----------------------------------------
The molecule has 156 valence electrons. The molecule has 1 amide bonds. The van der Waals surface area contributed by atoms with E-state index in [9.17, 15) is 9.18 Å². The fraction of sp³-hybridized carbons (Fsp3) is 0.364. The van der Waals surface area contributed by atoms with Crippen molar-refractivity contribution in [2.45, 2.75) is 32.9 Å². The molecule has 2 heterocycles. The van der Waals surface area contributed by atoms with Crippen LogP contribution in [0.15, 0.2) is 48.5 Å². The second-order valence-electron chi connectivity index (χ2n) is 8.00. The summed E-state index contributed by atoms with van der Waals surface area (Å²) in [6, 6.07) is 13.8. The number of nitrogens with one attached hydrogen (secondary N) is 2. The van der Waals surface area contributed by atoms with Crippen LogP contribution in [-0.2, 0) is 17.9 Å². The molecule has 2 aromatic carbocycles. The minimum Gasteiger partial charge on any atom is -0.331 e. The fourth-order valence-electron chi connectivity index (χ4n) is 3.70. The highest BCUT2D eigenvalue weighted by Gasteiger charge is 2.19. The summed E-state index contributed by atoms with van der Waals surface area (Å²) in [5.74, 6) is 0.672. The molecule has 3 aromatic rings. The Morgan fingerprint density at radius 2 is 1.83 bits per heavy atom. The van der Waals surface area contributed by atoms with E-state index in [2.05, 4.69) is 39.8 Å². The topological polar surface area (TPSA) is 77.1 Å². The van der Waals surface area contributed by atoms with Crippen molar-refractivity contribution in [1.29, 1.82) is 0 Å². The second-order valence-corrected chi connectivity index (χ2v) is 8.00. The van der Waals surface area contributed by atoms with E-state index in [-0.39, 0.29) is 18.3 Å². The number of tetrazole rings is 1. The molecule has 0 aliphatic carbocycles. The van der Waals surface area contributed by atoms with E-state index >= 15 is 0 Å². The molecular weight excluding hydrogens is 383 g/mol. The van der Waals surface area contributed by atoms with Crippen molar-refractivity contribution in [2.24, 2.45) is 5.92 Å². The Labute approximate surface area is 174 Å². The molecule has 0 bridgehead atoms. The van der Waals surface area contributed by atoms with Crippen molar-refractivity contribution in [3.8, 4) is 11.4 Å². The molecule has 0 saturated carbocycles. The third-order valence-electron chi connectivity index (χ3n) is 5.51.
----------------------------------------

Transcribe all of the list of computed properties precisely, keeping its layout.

The molecule has 156 valence electrons. The molecule has 1 amide bonds. The van der Waals surface area contributed by atoms with E-state index in [9.17, 15) is 9.18 Å². The fraction of sp³-hybridized carbons (Fsp3) is 0.364. The van der Waals surface area contributed by atoms with Crippen molar-refractivity contribution in [2.45, 2.75) is 32.9 Å². The molecule has 2 heterocycles. The van der Waals surface area contributed by atoms with Crippen LogP contribution in [0.15, 0.2) is 48.5 Å². The second-order valence-electron chi connectivity index (χ2n) is 8.00. The summed E-state index contributed by atoms with van der Waals surface area (Å²) in [6, 6.07) is 13.8. The number of nitrogens with one attached hydrogen (secondary N) is 2. The van der Waals surface area contributed by atoms with Crippen LogP contribution in [-0.2, 0) is 17.9 Å². The molecule has 2 aromatic carbocycles. The minimum Gasteiger partial charge on any atom is -0.331 e. The fourth-order valence-electron chi connectivity index (χ4n) is 3.70. The highest BCUT2D eigenvalue weighted by Gasteiger charge is 2.19. The summed E-state index contributed by atoms with van der Waals surface area (Å²) in [5.74, 6) is 0.672. The molecule has 3 aromatic rings. The Morgan fingerprint density at radius 2 is 1.83 bits per heavy atom. The van der Waals surface area contributed by atoms with E-state index in [2.05, 4.69) is 39.8 Å². The topological polar surface area (TPSA) is 77.1 Å². The van der Waals surface area contributed by atoms with Crippen molar-refractivity contribution in [1.29, 1.82) is 0 Å². The second-order valence-corrected chi connectivity index (χ2v) is 8.00. The van der Waals surface area contributed by atoms with E-state index in [-0.39, 0.29) is 18.3 Å². The number of tetrazole rings is 1. The molecule has 0 aliphatic carbocycles. The van der Waals surface area contributed by atoms with E-state index >= 15 is 0 Å². The molecular weight excluding hydrogens is 383 g/mol. The van der Waals surface area contributed by atoms with Crippen molar-refractivity contribution in [2.24, 2.45) is 5.92 Å². The Labute approximate surface area is 174 Å². The molecule has 0 bridgehead atoms. The van der Waals surface area contributed by atoms with Crippen molar-refractivity contribution in [3.8, 4) is 11.4 Å². The molecule has 0 saturated carbocycles. The third-order valence-electron chi connectivity index (χ3n) is 5.51.